• // Business Intelligence
  • // Data Warehousing
  • // Business Analytics

Exerpt from "Seven Key Readiness Factors for BI Success"

The general who wins the battle makes many calculations in his temple before the battle is fought. The general who loses makes but few calculations beforehand.

The art of war teaches us to rely not on the likelihood of the enemy’s not coming, but on our own readiness to receive him.

– Sun Tzu, The Art of War

In his treatise, The Art of War, Sun Tzu often stresses the importance of preparation and readiness as keys to military victory.  While many business people have adapted Sun Tzu’swriting to business strategy, we believe there is also a direct link between Sun Tzu’s description of preparation and readiness and developing a successful business intelligence program. While the idea of preparation and readiness may seem simple enough, many BI initiatives have failed due to lack of business-driven plans and/or lack of the right resources, skills, policies, and methods to deliver and leverage BI successfully.  In other words, the companies that failed were neither prepared nor ready – and that is a shame since the route to BI success is so well known.

BI Readiness In Context

Before we jump into the seven readiness factors, it’s important to frame these factors in the context of a business-centric approach to BI, and to make the important distinction between BI readiness and BI maturity.

A Business-Centric Approach to BI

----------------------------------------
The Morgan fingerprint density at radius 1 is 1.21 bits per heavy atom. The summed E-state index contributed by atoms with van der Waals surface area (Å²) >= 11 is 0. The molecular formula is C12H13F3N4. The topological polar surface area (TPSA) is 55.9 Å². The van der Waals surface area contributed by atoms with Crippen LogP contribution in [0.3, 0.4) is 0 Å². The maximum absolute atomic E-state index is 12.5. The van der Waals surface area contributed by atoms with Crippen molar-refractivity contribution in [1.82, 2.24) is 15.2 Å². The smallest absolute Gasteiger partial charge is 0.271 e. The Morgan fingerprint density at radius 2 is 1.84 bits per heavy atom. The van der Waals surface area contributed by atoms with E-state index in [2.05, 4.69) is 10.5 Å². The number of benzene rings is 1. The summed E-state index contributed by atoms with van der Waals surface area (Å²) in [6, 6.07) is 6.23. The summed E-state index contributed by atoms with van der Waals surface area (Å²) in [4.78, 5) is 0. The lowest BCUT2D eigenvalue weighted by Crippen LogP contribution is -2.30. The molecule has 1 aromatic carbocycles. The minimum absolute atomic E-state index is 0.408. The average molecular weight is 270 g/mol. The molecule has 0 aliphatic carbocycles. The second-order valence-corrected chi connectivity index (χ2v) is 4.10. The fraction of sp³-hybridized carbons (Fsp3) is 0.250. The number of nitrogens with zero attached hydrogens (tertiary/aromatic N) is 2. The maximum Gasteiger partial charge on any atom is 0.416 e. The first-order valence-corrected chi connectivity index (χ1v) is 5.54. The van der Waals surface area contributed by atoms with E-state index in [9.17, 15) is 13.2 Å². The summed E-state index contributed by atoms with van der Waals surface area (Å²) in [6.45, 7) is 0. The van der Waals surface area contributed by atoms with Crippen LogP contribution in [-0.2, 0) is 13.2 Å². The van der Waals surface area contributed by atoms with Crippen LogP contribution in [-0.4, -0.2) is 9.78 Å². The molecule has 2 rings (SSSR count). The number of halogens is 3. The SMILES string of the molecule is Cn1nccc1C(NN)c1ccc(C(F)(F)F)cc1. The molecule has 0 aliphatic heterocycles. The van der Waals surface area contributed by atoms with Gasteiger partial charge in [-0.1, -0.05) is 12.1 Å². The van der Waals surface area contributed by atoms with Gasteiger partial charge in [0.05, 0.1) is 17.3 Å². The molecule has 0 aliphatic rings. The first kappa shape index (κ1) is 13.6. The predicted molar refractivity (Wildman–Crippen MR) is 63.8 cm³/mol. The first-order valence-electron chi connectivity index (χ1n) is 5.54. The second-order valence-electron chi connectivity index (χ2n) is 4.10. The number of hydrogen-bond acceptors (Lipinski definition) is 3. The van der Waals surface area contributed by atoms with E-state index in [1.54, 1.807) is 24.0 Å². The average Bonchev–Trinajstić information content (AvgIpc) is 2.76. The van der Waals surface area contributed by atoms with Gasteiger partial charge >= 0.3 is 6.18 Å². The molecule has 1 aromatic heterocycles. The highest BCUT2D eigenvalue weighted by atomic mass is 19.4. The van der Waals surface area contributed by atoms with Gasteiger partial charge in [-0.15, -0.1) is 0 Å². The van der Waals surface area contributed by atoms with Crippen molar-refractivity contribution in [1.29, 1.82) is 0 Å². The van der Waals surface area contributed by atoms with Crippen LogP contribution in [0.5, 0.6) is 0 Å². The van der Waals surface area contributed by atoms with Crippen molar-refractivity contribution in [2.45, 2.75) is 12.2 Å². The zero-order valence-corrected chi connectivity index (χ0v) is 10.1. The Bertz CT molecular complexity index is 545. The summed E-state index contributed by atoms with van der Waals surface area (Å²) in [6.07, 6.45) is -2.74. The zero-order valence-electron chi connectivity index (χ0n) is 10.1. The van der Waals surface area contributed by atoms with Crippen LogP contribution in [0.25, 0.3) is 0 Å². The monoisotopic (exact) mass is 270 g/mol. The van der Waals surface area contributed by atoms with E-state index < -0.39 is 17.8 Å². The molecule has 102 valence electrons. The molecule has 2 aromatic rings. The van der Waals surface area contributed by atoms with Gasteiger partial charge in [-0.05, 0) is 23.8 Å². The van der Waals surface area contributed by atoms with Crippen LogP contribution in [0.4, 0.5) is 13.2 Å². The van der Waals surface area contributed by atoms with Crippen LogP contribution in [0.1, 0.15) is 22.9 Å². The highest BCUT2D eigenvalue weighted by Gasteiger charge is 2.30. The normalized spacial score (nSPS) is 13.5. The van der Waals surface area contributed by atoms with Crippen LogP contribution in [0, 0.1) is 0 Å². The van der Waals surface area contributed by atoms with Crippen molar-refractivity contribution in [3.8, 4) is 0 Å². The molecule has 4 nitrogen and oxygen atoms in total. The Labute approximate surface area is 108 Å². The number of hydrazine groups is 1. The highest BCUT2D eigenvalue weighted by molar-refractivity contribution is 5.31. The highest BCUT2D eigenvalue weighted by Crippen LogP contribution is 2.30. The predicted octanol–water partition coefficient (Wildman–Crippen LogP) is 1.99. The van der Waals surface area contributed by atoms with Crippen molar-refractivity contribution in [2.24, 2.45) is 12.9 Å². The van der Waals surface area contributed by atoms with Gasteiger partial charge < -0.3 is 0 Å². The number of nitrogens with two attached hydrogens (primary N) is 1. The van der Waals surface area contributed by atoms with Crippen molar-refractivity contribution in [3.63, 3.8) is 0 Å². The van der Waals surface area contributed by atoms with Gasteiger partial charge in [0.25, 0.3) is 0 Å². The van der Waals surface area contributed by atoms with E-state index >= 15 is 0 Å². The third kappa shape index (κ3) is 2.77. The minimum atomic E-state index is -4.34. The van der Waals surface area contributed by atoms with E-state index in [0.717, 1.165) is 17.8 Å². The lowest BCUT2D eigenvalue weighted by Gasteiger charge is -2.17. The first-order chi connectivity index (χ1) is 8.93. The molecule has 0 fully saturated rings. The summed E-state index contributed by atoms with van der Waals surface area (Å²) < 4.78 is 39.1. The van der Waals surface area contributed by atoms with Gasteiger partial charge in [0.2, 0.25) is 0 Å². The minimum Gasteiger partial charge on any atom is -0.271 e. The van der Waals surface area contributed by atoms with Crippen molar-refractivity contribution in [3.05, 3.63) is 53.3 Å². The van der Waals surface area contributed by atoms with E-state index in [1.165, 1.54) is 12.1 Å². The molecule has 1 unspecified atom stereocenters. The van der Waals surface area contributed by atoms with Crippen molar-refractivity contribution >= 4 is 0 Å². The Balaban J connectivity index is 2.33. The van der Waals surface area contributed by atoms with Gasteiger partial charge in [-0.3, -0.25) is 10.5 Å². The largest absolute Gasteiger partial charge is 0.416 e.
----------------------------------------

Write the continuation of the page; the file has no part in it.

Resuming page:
In a traditional approach, SMEs provide input for their needs, which are often limited by a fairly narrow definition of BI’s role. In a recent survey of business users, the most common descriptions of BI was either “traditional reporting, but using newer/better technology” or an “analytical tool for analysts and power users.” Far fewer (about half as many respondents) viewed BI as a mission critical system that drives business processes and profits.  In such an environment, we find that companies have a vague sense of what value BI can provide. As a result, they develop very generic requirements that focus on the technological aspects of BI with statements such as:

  • Produce enhanced organizational capabilities to manage data and information as organizational assets.
  • Provide a single version of the truth.
  • Enable consistent and reliable access to accurate corporate-wide data.
  • Provide more sophisticated reporting and analysis, faster turnaround, improved accessibility, and enhanced quality.
  • A single touchpoint where detailed financial transaction information can be filtered on user-entered selection criteria, viewed online, downloaded in standard file formats and used to generate real-time results.

The traditional approach limits the benefits a company can derive from BI (even the most technically successful programs) because it doesn’t clearly link BI with the core business processes through which business results are achieved.

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